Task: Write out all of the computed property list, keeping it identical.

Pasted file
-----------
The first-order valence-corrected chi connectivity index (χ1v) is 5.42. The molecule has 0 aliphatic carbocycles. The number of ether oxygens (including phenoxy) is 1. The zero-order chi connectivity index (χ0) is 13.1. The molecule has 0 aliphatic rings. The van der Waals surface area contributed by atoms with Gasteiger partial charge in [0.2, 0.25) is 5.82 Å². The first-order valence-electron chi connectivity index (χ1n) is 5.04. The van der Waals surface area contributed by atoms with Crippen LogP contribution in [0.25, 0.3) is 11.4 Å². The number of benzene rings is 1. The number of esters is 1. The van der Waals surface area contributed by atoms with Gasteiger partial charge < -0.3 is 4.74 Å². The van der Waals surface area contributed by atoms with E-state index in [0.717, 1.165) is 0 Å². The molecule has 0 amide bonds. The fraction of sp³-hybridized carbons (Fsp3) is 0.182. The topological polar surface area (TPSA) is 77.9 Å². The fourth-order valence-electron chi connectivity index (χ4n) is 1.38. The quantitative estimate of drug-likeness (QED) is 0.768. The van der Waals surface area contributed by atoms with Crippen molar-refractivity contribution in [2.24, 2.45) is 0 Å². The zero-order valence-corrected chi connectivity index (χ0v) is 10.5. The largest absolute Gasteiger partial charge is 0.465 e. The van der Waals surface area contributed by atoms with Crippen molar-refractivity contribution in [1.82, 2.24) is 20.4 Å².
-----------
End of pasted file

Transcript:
The first-order valence-corrected chi connectivity index (χ1v) is 5.42. The molecule has 0 aliphatic carbocycles. The number of ether oxygens (including phenoxy) is 1. The zero-order chi connectivity index (χ0) is 13.1. The molecule has 0 aliphatic rings. The van der Waals surface area contributed by atoms with Gasteiger partial charge in [0.2, 0.25) is 5.82 Å². The first-order valence-electron chi connectivity index (χ1n) is 5.04. The van der Waals surface area contributed by atoms with Crippen LogP contribution in [0.25, 0.3) is 11.4 Å². The number of benzene rings is 1. The number of esters is 1. The van der Waals surface area contributed by atoms with Gasteiger partial charge < -0.3 is 4.74 Å². The van der Waals surface area contributed by atoms with E-state index in [0.717, 1.165) is 0 Å². The molecule has 0 amide bonds. The fraction of sp³-hybridized carbons (Fsp3) is 0.182. The topological polar surface area (TPSA) is 77.9 Å². The fourth-order valence-electron chi connectivity index (χ4n) is 1.38. The quantitative estimate of drug-likeness (QED) is 0.768. The van der Waals surface area contributed by atoms with Crippen molar-refractivity contribution in [2.24, 2.45) is 0 Å². The zero-order valence-corrected chi connectivity index (χ0v) is 10.5. The largest absolute Gasteiger partial charge is 0.465 e. The van der Waals surface area contributed by atoms with Crippen molar-refractivity contribution in [1.82, 2.24) is 20.4 Å².